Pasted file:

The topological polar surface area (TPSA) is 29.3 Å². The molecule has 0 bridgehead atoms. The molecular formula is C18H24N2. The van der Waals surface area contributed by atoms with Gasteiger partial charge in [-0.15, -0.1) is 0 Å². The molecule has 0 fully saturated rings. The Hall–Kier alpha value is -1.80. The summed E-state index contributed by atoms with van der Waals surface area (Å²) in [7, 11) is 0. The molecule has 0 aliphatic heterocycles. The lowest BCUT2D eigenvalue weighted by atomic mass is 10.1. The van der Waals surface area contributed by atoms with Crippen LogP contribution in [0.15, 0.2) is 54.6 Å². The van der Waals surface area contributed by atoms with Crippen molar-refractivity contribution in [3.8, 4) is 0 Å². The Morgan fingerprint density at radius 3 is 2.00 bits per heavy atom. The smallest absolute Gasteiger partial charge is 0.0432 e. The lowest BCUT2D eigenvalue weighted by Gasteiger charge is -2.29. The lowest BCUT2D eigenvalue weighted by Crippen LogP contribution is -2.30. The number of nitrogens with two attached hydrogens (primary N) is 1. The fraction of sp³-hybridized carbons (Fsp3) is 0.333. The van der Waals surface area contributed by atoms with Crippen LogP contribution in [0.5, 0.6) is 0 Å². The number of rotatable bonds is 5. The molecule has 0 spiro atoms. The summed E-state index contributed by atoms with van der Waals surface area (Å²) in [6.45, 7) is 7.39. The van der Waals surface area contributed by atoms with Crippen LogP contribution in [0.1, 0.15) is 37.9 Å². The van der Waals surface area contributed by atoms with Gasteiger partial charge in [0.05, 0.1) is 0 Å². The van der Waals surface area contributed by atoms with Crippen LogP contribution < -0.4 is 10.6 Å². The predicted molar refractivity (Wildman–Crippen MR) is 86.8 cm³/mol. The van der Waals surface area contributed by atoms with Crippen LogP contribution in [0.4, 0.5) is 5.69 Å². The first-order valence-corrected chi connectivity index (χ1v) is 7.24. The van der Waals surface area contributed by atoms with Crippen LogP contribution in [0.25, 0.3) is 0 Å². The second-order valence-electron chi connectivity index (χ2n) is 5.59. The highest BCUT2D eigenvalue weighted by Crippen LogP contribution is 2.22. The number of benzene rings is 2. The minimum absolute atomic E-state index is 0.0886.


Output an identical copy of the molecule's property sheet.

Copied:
The topological polar surface area (TPSA) is 29.3 Å². The molecule has 0 bridgehead atoms. The molecular formula is C18H24N2. The van der Waals surface area contributed by atoms with Gasteiger partial charge in [-0.15, -0.1) is 0 Å². The molecule has 0 fully saturated rings. The Hall–Kier alpha value is -1.80. The summed E-state index contributed by atoms with van der Waals surface area (Å²) in [7, 11) is 0. The molecule has 0 aliphatic heterocycles. The lowest BCUT2D eigenvalue weighted by atomic mass is 10.1. The van der Waals surface area contributed by atoms with Crippen LogP contribution in [0.15, 0.2) is 54.6 Å². The van der Waals surface area contributed by atoms with Crippen molar-refractivity contribution in [3.8, 4) is 0 Å². The Morgan fingerprint density at radius 3 is 2.00 bits per heavy atom. The smallest absolute Gasteiger partial charge is 0.0432 e. The lowest BCUT2D eigenvalue weighted by Gasteiger charge is -2.29. The lowest BCUT2D eigenvalue weighted by Crippen LogP contribution is -2.30. The number of nitrogens with two attached hydrogens (primary N) is 1. The fraction of sp³-hybridized carbons (Fsp3) is 0.333. The van der Waals surface area contributed by atoms with Crippen LogP contribution in [0.5, 0.6) is 0 Å². The number of rotatable bonds is 5. The molecule has 0 spiro atoms. The summed E-state index contributed by atoms with van der Waals surface area (Å²) in [6.45, 7) is 7.39. The van der Waals surface area contributed by atoms with Crippen LogP contribution in [0.1, 0.15) is 37.9 Å². The van der Waals surface area contributed by atoms with Gasteiger partial charge in [0.05, 0.1) is 0 Å². The van der Waals surface area contributed by atoms with Crippen LogP contribution < -0.4 is 10.6 Å². The predicted molar refractivity (Wildman–Crippen MR) is 86.8 cm³/mol. The van der Waals surface area contributed by atoms with Crippen LogP contribution in [0.4, 0.5) is 5.69 Å². The first-order valence-corrected chi connectivity index (χ1v) is 7.24. The van der Waals surface area contributed by atoms with Crippen LogP contribution in [0.25, 0.3) is 0 Å². The second-order valence-electron chi connectivity index (χ2n) is 5.59. The highest BCUT2D eigenvalue weighted by Crippen LogP contribution is 2.22. The number of benzene rings is 2. The minimum absolute atomic E-state index is 0.0886.